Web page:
None of us knows how we would react if faced with a medical condition that is not treatable at all or offers little hope of recovery. From a state of good health, it is easy to dismiss the possibility of joining a clinical trial, but what if it was your last hope? The subject provokes strong opinions.
Last year has seen Cancer Research UK’s Leeds’ centre running 250 clinical trials with the help of 2,250 volunteers. Using the bench to bedside technique, one example from the centre is the story about one lady, Teri Wadsworth, who found that being involved in the trial of a new chemotherapy drug called Eribulin (Halaven) – derived from a sea-sponge – used in conjunction with other medication, has kept her cancer on hold. Previously there was no treatment with proven survival rates. Now the research team is looking at the possibility of combining Eribulin with other chemotherapy drugs for patients with early stages of breast cancer.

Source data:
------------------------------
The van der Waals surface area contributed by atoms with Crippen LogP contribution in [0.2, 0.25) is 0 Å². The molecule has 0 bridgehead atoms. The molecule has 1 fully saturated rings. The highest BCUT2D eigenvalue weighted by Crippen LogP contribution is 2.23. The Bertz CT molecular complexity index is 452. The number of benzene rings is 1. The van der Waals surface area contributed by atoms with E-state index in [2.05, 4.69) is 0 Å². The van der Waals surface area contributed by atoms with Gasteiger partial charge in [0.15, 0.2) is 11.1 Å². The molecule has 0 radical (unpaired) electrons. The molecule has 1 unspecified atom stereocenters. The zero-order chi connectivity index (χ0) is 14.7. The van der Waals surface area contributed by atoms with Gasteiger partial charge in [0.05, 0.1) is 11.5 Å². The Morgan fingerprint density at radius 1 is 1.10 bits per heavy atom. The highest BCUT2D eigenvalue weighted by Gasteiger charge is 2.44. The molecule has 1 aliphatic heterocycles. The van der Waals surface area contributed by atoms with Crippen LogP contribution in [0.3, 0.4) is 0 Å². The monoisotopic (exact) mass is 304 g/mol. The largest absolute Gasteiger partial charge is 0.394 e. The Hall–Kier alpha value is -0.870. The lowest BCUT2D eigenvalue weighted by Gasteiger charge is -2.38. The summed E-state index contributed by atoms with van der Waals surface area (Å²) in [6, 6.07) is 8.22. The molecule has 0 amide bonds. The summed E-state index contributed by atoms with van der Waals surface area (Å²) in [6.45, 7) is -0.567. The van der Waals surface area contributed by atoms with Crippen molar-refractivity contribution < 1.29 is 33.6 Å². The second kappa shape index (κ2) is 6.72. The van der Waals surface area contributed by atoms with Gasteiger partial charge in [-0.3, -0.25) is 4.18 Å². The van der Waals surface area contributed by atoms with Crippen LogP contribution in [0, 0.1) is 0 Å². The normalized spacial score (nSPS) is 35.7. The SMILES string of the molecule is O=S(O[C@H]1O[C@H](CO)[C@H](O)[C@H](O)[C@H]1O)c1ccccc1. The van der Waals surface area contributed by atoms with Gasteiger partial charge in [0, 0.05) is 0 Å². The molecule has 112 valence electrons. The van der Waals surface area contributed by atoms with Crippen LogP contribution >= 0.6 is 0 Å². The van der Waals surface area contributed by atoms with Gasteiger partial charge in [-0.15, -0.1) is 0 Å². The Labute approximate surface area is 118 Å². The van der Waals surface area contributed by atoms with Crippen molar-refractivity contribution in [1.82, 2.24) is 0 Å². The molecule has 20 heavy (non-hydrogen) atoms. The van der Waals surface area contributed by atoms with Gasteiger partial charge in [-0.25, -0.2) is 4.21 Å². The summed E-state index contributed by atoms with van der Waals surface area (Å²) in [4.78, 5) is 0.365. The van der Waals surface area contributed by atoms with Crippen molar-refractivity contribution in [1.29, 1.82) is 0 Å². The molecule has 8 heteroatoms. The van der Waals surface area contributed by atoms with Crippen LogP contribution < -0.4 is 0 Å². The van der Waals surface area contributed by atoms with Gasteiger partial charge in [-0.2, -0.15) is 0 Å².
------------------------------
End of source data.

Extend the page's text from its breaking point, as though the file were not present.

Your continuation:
BioKinetic conducts clinical trials in healthy volunteers and patient populations, an essential part of the drug development process. As we all know, patient drug trials are not always successful, however healthy volunteer and patient participation is essential for ongoing new drug developments . The decision to join a clinical trial – or not – may well be conditioned by our experiences of friends or family. For more information, visit www.centerwatch.com . The website publishes every clinical drug trial throughout the world, where it is happening and which medical condition is targets and www.CISCRP.org gives all the information you might need if you are considering taking part in a clinical trial. Please also visit the volunteer section of our website which shows upcoming studies and answers any questions you may have: www.biokineticeurope.com/volunteer_information/
Outsourcing in Clinical Trials for Nordic Companies, 11-12 September, Copenhagen
BioPartnering Future Europe, 13-16 October, Stockholm